After a couple of weeks of conversations with Europeans including active and retired French and Italian businessmen and a French business lawyer, all with broad international interests and almost all on the right of the political spectrum — a couple of points of agreement seem to have emerged.

Europeans do not seem to think future relations with the United States will likely depend significantly on what happens in the coming elections, or, in fact, any elections. Foreign policy is not nearly as subject to partisan political debate in Europe as it is in America. This is partly because the European electorates, parliaments and high officials are much more inclined than their American counterparts to leave formulation and conduct of foreign policy to the civil service experts in foreign ministries.

Second, at least until now, there have been no organized pressure groups in Europe that try to shape foreign policy.

This is contrasts markedly with the U.S. tradition of voters lobbying their elected officials on behalf of relatives abroad and/or countries their ancestors left.

As a result, foreign policy is much less likely in Europe to play a prominent role in election politics. For example, it had almost no role in the German elections last autumn. The election of the right-of-center Chancellor Angela Merkel may have improved the sour atmospherics of Washington-Berlin relations but with no apparent or substantive policy changes.

Whether and to what extent immigrant Muslim communities will change the European tradition remains to be seen.

Unlike the hot-button issues that dominated the German elections and are in the forefront of the Italian campaign — taxes, social security, privatization, workers’ rights, the environment — there is a real consensus across the entire political spectrum about relations with the United States. That consensus reflects a widespread conviction that the current American administration is incompetent and that President Bush and his team are not up to the job.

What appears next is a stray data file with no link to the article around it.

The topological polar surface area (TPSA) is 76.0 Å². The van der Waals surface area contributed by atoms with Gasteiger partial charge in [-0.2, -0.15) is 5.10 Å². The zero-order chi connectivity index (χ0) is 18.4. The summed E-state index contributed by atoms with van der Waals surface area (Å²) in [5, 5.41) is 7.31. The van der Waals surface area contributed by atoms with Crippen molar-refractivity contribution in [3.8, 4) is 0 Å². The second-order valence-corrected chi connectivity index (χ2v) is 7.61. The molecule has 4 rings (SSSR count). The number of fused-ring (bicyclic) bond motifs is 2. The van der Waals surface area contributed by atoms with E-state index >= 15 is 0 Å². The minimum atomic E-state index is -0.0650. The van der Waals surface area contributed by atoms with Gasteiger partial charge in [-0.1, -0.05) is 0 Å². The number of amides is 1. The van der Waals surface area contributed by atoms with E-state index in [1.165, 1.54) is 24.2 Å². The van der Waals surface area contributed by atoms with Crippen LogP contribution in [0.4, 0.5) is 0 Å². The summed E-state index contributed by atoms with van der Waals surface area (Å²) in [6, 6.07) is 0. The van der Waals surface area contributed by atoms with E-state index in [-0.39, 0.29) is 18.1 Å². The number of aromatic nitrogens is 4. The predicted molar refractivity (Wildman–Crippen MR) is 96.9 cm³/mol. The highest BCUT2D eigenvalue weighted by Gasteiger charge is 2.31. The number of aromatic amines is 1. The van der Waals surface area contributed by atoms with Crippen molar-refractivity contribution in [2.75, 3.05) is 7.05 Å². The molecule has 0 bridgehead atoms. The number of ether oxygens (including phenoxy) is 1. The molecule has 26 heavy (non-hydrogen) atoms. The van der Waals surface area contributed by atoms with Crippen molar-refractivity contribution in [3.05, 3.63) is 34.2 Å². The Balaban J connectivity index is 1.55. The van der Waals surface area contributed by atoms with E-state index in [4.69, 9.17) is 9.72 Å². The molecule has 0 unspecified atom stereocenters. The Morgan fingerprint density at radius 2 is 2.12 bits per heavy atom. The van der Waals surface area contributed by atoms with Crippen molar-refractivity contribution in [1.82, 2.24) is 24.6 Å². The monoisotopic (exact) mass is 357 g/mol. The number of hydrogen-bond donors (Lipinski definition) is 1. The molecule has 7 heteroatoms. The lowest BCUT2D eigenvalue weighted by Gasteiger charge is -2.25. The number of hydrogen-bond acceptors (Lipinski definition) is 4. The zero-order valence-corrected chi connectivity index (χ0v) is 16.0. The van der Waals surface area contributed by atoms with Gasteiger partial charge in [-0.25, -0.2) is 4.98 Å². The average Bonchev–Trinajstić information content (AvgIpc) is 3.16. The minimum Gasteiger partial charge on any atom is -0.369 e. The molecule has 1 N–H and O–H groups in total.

More in sorrow than in anger, traditional European supporters of conservative American presidents (such as Richard Nixon and Ronald Reagan) say they have no confidence in the Bush administration. They look at the administration and at the Republican Congress and express intense dismay with the entire GOP. One close friend and enthusiastic Berlusconi supporter said last week he thinks it would be a disaster if the Republicans are re-elected.

So where do these Europeans look for help in dealing with Iran? With an obvious shudder, a number reminisced about Israel’s 1981 destruction of Iraq’s Osirak nuclear reactor near Baghdad.

George H. Lesser has reported for more than 30 years on international political and economic developments for both U.S. and European publications. He has been based in Washington, New York, London, and Brussels.